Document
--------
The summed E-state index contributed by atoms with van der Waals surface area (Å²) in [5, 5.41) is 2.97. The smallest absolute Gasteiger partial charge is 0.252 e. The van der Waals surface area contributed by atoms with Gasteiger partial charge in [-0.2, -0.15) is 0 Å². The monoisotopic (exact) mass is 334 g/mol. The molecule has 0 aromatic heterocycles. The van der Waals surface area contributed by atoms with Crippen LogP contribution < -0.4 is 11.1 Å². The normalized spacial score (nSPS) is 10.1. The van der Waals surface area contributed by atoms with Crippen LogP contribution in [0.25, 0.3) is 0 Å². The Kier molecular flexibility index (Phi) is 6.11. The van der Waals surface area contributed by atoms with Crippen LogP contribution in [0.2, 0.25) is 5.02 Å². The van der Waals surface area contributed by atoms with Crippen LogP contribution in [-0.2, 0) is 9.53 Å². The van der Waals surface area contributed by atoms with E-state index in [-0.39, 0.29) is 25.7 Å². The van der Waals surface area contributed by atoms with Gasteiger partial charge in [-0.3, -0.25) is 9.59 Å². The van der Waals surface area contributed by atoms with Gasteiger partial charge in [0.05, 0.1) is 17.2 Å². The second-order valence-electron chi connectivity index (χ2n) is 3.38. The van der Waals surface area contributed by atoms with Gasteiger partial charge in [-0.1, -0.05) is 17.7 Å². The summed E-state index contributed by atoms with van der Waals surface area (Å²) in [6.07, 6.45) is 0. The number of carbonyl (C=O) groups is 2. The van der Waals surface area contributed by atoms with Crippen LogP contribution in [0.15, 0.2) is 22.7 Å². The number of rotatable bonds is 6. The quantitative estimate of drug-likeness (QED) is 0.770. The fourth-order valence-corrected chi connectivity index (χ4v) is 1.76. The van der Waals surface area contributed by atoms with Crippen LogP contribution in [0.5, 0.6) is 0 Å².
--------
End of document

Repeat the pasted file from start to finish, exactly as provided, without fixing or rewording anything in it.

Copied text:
The summed E-state index contributed by atoms with van der Waals surface area (Å²) in [5, 5.41) is 2.97. The smallest absolute Gasteiger partial charge is 0.252 e. The van der Waals surface area contributed by atoms with Gasteiger partial charge in [-0.2, -0.15) is 0 Å². The monoisotopic (exact) mass is 334 g/mol. The molecule has 0 aromatic heterocycles. The van der Waals surface area contributed by atoms with Crippen LogP contribution < -0.4 is 11.1 Å². The normalized spacial score (nSPS) is 10.1. The van der Waals surface area contributed by atoms with Crippen LogP contribution in [0.25, 0.3) is 0 Å². The Kier molecular flexibility index (Phi) is 6.11. The van der Waals surface area contributed by atoms with Crippen LogP contribution in [0.2, 0.25) is 5.02 Å². The van der Waals surface area contributed by atoms with Crippen LogP contribution in [-0.2, 0) is 9.53 Å². The van der Waals surface area contributed by atoms with E-state index in [-0.39, 0.29) is 25.7 Å². The van der Waals surface area contributed by atoms with Gasteiger partial charge in [-0.3, -0.25) is 9.59 Å². The van der Waals surface area contributed by atoms with Gasteiger partial charge in [0.05, 0.1) is 17.2 Å². The second-order valence-electron chi connectivity index (χ2n) is 3.38. The van der Waals surface area contributed by atoms with Gasteiger partial charge in [-0.1, -0.05) is 17.7 Å². The summed E-state index contributed by atoms with van der Waals surface area (Å²) in [6.07, 6.45) is 0. The number of carbonyl (C=O) groups is 2. The van der Waals surface area contributed by atoms with Crippen LogP contribution in [0.15, 0.2) is 22.7 Å². The number of rotatable bonds is 6. The quantitative estimate of drug-likeness (QED) is 0.770. The fourth-order valence-corrected chi connectivity index (χ4v) is 1.76. The van der Waals surface area contributed by atoms with Crippen LogP contribution in [0.5, 0.6) is 0 Å².